Microsoft Competes in New

By Peter Galli  |  Posted 2007-09-17 Print this article Print

Areas"> "Microsofts competing in a lot of new areas, and to be effective in those areas, it has to cooperate more broadly. For example, Microsoft wants to be more competitive on the Web; therefore, it has to make sure its Web services and technologies like Silverlight work with other operating systems and browsers," he said. These legal challenges could also lead to greater choice of software applications that run on and interoperate with Windows, and could help force Microsoft to build software and services that compete entirely on their own merits, rather than leveraging the huge installed base of Windows to get a head start, Rosoff said.
But analyst Enderle pointed out that both IBM and Google could find themselves on the other side of the legal fence in the future.
"Once a precedent like this is established, it tends to be applied to other companies. And both IBM and Google keep their core technologies closed. Similar actions will now take a fraction of the time this one did. The goal for the EU was to have a broad impact on the technology market with clear long-term implications beyond Microsoft, which had most of a decade to get ready for this ruling; others likely wont have anywhere near that much time," he said. To read more about why the Department of Justice says the Microsoft settlement promotes competition, click here. For his part, Microsofts Smith also pointed to positive changes over the past two years, particularly the dialogue that Microsoft had with the European Commission about issues to do with Windows Vista that fell under the scope of the 2004 decision. One of these was security, and how consumers would benefit if Windows were made more secure. "We had a very constructive dialogue with the Commission on that point. It was a dialogue that enabled us to improve the security of Windows and yet build in more choices, so that computer manufacturers and consumers who wanted to use someone elses security features instead could do so more easily. That may be a sign of one type of dialogue that it would be productive for us to have in the months and years ahead–we will have to see," Smith said. He also pointed to other large companies, like Apple, Google and IBM, which all have large European market share for particular technologies. "Apple has a 70 percent share for digital music in Europe; Google has near 80 percent share for search—in some countries in Europe, it has over a 90 percent share—while IBM has almost 100 percent share for mainframe computers in Europe and the rest of the world," Smith said. The reason for this is that IT tends to be an industry that is characterized by successful companies having large market shares, he said. Googles market share could be larger than previously thought. Click here to read more. "Sometimes, those market shares last; in many others instances, they are fleeting. It is very clear that we all have the need to look to Europe and the European Commission under the terms of this decision, and it is equally clear to me that this decision will occupy, as it should, the thoughts and discussion of many people, in the months and years to follow. It is one of those decisions that have that kind of extraordinary impact," Smith said. Check out eWEEK.coms for Microsoft and Windows news, views and analysis.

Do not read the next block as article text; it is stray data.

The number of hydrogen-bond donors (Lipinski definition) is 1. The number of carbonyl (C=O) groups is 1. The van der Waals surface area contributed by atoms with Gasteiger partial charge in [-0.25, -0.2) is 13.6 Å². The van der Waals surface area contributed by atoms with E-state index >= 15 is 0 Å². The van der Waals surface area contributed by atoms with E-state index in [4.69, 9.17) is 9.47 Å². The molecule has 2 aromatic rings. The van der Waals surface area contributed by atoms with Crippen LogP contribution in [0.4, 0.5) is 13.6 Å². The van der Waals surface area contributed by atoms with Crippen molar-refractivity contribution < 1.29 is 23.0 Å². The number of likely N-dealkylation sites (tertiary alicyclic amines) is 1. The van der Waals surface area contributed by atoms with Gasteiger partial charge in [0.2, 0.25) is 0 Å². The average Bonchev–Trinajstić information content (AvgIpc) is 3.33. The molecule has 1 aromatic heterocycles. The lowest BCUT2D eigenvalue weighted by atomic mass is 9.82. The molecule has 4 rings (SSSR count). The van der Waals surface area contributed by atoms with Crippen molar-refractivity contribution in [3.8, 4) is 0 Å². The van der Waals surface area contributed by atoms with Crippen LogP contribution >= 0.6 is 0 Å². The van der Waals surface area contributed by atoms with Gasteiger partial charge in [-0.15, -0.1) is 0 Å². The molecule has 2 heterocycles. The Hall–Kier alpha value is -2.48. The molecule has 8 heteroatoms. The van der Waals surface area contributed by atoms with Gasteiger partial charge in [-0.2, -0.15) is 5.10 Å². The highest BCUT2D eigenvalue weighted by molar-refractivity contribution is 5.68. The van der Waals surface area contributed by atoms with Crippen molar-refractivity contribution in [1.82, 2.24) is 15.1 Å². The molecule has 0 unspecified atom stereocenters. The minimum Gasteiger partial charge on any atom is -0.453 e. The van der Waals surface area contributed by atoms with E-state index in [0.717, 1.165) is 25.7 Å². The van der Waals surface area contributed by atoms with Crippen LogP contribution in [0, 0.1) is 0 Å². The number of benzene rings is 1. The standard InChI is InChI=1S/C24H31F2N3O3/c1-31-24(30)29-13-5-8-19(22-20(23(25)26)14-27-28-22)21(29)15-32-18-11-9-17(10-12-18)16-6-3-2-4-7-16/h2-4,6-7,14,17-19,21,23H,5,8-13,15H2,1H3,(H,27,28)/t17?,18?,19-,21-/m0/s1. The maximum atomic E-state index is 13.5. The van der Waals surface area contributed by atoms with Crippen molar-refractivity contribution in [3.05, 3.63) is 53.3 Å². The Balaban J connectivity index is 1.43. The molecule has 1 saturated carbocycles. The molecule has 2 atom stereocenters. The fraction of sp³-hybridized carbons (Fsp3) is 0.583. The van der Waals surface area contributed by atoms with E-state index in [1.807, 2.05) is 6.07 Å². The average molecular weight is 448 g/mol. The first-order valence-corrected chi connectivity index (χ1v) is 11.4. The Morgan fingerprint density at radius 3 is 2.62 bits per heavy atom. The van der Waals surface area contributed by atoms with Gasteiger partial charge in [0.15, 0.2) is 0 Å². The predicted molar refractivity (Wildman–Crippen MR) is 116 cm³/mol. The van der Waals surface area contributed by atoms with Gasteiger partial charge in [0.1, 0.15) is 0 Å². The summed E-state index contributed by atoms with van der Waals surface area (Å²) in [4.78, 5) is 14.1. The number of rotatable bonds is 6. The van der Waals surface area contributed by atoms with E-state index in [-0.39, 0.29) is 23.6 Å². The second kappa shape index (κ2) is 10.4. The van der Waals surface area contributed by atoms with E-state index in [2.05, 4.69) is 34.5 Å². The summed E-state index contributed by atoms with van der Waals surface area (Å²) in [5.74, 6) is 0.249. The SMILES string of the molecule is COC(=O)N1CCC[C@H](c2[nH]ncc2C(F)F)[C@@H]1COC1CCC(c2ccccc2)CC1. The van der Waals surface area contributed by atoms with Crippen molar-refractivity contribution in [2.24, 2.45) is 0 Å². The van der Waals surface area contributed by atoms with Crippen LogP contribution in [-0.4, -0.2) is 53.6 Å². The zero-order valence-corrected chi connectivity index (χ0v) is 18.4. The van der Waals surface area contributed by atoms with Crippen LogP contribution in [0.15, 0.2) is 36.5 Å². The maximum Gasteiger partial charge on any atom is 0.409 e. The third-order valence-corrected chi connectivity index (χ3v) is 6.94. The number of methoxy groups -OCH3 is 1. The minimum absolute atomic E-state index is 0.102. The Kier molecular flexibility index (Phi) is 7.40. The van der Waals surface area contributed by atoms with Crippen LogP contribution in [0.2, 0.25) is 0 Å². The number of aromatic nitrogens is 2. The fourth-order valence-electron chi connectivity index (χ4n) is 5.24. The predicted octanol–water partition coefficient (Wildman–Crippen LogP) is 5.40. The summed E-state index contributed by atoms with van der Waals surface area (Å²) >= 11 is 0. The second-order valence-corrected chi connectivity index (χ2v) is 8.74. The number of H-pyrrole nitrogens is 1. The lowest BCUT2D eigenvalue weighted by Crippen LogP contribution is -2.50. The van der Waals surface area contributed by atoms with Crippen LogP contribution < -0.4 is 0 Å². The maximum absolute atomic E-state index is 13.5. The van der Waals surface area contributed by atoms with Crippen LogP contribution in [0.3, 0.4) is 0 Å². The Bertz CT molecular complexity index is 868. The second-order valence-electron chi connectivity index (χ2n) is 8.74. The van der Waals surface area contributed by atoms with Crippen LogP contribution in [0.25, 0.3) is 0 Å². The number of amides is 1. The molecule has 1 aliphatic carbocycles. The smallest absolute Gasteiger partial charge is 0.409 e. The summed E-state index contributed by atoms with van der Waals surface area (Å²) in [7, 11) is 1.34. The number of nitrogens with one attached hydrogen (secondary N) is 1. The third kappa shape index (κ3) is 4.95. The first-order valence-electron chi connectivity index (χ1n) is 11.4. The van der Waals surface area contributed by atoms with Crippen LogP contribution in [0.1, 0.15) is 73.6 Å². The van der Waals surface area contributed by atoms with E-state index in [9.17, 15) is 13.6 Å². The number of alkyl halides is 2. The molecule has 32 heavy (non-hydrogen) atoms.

Peter Galli has been a financial/technology reporter for 12 years at leading publications in South Africa, the UK and the US. He has been Investment Editor of South Africa's Business Day Newspaper, the sister publication of the Financial Times of London.

He was also Group Financial Communications Manager for First National Bank, the second largest banking group in South Africa before moving on to become Executive News Editor of Business Report, the largest daily financial newspaper in South Africa, owned by the global Independent Newspapers group.

He was responsible for a national reporting team of 20 based in four bureaus. He also edited and contributed to its weekly technology page, and launched a financial and technology radio service supplying daily news bulletins to the national broadcaster, the South African Broadcasting Corporation, which were then distributed to some 50 radio stations across the country.

He was then transferred to San Francisco as Business Report's U.S. Correspondent to cover Silicon Valley, trade and finance between the US, Europe and emerging markets like South Africa. After serving that role for more than two years, he joined eWeek as a Senior Editor, covering software platforms in August 2000.

He has comprehensively covered Microsoft and its Windows and .Net platforms, as well as the many legal challenges it has faced. He has also focused on Sun Microsystems and its Solaris operating environment, Java and Unix offerings. He covers developments in the open source community, particularly around the Linux kernel and the effects it will have on the enterprise.

He has written extensively about new products for the Linux and Unix platforms, the development of open standards and critically looked at the potential Linux has to offer an alternative operating system and platform to Windows, .Net and Unix-based solutions like Solaris.

His interviews with senior industry executives include Microsoft CEO Steve Ballmer, Linus Torvalds, the original developer of the Linux operating system, Sun CEO Scot McNealy, and Bill Zeitler, a senior vice president at IBM.

For numerous examples of his writing you can search under his name at the eWEEK Website at


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